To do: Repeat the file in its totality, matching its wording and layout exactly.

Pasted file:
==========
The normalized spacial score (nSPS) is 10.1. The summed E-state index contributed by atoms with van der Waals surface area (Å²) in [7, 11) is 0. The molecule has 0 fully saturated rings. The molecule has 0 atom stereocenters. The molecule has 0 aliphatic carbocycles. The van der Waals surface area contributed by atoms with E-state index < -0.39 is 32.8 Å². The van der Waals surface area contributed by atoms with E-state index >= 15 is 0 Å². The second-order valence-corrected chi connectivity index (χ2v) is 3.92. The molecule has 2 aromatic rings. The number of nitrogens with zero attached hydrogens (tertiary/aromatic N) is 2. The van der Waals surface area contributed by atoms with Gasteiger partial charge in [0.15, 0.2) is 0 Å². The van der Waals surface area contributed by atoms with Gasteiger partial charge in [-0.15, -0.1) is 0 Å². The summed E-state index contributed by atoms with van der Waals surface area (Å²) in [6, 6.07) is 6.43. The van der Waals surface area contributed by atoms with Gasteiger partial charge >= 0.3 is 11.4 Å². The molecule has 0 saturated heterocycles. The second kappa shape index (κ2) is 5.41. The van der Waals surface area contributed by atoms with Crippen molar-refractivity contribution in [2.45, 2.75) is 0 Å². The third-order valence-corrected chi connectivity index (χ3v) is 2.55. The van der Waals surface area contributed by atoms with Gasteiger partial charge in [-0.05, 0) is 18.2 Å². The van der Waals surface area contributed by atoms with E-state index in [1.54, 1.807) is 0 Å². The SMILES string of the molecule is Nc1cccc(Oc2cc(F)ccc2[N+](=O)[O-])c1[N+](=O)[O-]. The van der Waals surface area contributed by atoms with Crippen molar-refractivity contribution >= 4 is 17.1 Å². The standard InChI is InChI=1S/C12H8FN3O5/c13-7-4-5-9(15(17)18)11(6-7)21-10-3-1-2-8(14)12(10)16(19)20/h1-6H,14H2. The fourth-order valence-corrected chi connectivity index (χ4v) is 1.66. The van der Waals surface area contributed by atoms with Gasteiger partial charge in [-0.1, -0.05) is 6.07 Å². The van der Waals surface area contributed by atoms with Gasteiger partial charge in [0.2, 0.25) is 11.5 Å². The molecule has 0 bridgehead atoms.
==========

The normalized spacial score (nSPS) is 10.1. The summed E-state index contributed by atoms with van der Waals surface area (Å²) in [7, 11) is 0. The molecule has 0 fully saturated rings. The molecule has 0 atom stereocenters. The molecule has 0 aliphatic carbocycles. The van der Waals surface area contributed by atoms with E-state index < -0.39 is 32.8 Å². The van der Waals surface area contributed by atoms with E-state index >= 15 is 0 Å². The second-order valence-corrected chi connectivity index (χ2v) is 3.92. The molecule has 2 aromatic rings. The number of nitrogens with zero attached hydrogens (tertiary/aromatic N) is 2. The van der Waals surface area contributed by atoms with Gasteiger partial charge in [0.15, 0.2) is 0 Å². The van der Waals surface area contributed by atoms with Gasteiger partial charge in [-0.15, -0.1) is 0 Å². The summed E-state index contributed by atoms with van der Waals surface area (Å²) in [6, 6.07) is 6.43. The van der Waals surface area contributed by atoms with Gasteiger partial charge >= 0.3 is 11.4 Å². The molecule has 0 saturated heterocycles. The second kappa shape index (κ2) is 5.41. The van der Waals surface area contributed by atoms with Crippen molar-refractivity contribution in [2.45, 2.75) is 0 Å². The third-order valence-corrected chi connectivity index (χ3v) is 2.55. The van der Waals surface area contributed by atoms with Gasteiger partial charge in [-0.05, 0) is 18.2 Å². The van der Waals surface area contributed by atoms with E-state index in [1.54, 1.807) is 0 Å². The SMILES string of the molecule is Nc1cccc(Oc2cc(F)ccc2[N+](=O)[O-])c1[N+](=O)[O-]. The van der Waals surface area contributed by atoms with Crippen molar-refractivity contribution >= 4 is 17.1 Å². The standard InChI is InChI=1S/C12H8FN3O5/c13-7-4-5-9(15(17)18)11(6-7)21-10-3-1-2-8(14)12(10)16(19)20/h1-6H,14H2. The fourth-order valence-corrected chi connectivity index (χ4v) is 1.66. The van der Waals surface area contributed by atoms with Gasteiger partial charge in [-0.1, -0.05) is 6.07 Å². The van der Waals surface area contributed by atoms with Gasteiger partial charge in [0.2, 0.25) is 11.5 Å². The molecule has 0 bridgehead atoms.